NANA KOFI ACQUAH - Ghana
The Slaughter Boys, 2011
In November 1998, the government demolished the colonial abattoir in Accra. It was declared an environmental hazard since it stood close to the place where all of Accra’s faecal matter gets dumped. The demolition was to justify a $4.3 million grant from the Canadian International Development Agency. A new abattoir was built shortly after but several miles away from the old one. This new abattoir is a white elephant. But more than half of all meat consumed in Accra is from animals slaughtered on the beach where the old abattoir used to stand.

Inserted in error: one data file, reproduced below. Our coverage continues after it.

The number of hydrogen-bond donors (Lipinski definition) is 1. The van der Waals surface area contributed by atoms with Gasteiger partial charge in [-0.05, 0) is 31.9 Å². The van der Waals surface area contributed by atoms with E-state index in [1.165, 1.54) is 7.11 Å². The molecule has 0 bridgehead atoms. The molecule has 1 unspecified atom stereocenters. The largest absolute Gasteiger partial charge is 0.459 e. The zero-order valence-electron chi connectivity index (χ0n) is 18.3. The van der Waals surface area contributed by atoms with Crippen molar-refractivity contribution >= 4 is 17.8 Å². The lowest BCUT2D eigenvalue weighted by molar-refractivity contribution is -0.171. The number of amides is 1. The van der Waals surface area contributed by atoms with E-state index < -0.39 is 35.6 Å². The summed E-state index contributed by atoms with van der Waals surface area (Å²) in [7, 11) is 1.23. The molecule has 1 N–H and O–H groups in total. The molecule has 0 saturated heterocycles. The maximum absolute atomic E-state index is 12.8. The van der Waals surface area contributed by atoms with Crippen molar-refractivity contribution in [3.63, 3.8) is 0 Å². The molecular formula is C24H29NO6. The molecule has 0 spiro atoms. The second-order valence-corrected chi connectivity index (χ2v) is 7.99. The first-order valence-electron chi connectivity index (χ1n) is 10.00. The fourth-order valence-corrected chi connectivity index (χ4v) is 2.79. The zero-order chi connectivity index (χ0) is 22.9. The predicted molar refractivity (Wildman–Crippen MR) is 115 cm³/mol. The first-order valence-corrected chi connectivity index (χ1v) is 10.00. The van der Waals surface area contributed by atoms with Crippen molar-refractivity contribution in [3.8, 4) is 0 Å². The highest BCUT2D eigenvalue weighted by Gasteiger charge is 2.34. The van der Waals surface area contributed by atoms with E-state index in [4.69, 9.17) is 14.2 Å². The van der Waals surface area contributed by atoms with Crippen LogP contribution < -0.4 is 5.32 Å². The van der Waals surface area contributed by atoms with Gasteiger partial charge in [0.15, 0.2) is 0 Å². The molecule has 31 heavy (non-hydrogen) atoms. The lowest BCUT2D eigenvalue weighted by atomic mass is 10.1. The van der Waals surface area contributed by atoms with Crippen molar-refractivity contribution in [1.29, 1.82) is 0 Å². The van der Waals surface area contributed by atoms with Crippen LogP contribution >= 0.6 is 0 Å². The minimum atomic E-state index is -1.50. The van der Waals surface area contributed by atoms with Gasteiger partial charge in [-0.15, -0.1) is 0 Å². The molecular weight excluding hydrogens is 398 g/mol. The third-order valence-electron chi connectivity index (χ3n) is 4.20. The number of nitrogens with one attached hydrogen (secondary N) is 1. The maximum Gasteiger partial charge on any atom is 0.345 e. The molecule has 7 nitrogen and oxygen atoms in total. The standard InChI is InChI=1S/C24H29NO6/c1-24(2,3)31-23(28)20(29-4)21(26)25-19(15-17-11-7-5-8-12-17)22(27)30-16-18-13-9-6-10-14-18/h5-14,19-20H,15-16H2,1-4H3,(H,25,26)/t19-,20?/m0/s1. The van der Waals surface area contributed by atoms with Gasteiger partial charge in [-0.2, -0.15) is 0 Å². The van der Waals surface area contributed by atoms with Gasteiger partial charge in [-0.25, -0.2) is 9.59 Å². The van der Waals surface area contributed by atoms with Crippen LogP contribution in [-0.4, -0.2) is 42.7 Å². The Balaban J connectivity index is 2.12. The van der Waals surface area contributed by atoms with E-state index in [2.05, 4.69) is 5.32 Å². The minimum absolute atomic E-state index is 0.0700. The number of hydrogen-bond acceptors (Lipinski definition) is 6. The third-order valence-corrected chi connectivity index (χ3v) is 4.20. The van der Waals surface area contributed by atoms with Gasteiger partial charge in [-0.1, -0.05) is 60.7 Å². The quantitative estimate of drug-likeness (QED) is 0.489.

Nana Kofi Acquah is a global citizen who traces his roots back to Elmina, Ghana. He spent his childhood near Elmina Castle, hearing all the haunting stories on slavery, and grew up believing that he might not be able to change the past but could do something about the present. Nana holds a BA from the University of Cape Coast and has worked as a radio presenter, journalist, copywriter, creative director and now photographer. His photographs have been exhibited in Accra, New York, London, Luanda, Lisbon, The Hague, Paris and Bamako.